Scientists at the Duke Cancer Institute have decoded secrets of Epstein-Barr virus (EBV), very common virus in humans that induce cancer.
About 90 percent of people are infected at some time in their lives with Epstein-Barr virus (EBV), usually with no ill effects.
But individuals with compromised immune systems, such as people with organ transplants or HIV infection, have a greater risk of cancer occurring because of this virus.
Now, scientists have discovered a pathway that infected cells use to root out EBV infections, a finding that has implications for understanding the human response to cancer-causing viruses in general.
"Using cell culture studies, we have uncovered a major pathway that the infected host cell activates to prevent an oncogenic virus from causing cancer," said senior author Micah Luftig, Assistant Professor of Molecular Genetics and Microbiology.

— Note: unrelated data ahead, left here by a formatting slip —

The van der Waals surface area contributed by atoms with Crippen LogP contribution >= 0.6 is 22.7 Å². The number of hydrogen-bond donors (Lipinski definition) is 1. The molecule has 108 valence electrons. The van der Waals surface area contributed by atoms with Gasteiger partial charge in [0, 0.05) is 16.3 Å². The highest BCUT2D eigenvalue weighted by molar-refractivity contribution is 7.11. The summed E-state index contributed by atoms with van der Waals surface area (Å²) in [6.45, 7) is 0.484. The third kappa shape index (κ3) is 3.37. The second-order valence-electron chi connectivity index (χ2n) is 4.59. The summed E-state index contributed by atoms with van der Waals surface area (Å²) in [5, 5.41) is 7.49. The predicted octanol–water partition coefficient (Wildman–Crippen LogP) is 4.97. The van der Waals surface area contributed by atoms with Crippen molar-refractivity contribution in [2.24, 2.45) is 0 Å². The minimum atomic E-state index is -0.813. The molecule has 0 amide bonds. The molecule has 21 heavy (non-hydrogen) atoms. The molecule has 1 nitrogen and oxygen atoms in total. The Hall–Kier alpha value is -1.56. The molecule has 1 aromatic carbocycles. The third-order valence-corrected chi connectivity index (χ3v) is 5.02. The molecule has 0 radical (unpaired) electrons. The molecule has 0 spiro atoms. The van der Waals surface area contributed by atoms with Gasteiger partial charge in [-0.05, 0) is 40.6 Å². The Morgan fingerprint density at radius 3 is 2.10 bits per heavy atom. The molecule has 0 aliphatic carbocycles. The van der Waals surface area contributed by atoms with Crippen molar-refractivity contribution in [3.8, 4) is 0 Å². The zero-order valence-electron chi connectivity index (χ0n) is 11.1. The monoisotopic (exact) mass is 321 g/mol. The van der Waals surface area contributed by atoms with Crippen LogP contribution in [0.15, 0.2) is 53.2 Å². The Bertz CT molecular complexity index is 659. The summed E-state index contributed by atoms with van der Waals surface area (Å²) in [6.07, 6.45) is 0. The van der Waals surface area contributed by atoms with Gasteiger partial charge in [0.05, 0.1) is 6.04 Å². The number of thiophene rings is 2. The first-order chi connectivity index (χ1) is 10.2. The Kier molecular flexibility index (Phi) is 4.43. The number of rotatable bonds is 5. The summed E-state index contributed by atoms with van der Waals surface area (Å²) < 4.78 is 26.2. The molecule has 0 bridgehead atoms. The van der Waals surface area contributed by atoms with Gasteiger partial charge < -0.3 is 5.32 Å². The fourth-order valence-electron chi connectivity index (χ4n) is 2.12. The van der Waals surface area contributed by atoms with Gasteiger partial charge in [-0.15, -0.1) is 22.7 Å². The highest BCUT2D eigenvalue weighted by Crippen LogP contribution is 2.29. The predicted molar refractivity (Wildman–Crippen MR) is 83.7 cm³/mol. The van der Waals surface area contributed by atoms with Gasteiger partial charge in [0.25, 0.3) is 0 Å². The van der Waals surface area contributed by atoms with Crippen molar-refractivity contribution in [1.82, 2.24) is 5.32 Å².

"We proposed that the cell was sensing that the virus is trying to take over. When this oncogenic stress response is activated, it keeps the virus in check, and now we know why," Luftig said.
The Luftig group also learned how the Epstein-Barr virus overcomes the cell's response.
Luftig and his team, including lead authors Pavel Nikitin and Chris Yan, found two enzymes, called kinases, which were critical in mediating this oncogenic stress response and preventing unchecked B-cell cell growth, called immortalization.
When the scientists blocked the ATM and Chk2 kinases, unchecked growth resulted in 10 times more infected cells.
The study appeared in the Dec. 15 online issue of Cell Host and Microbe.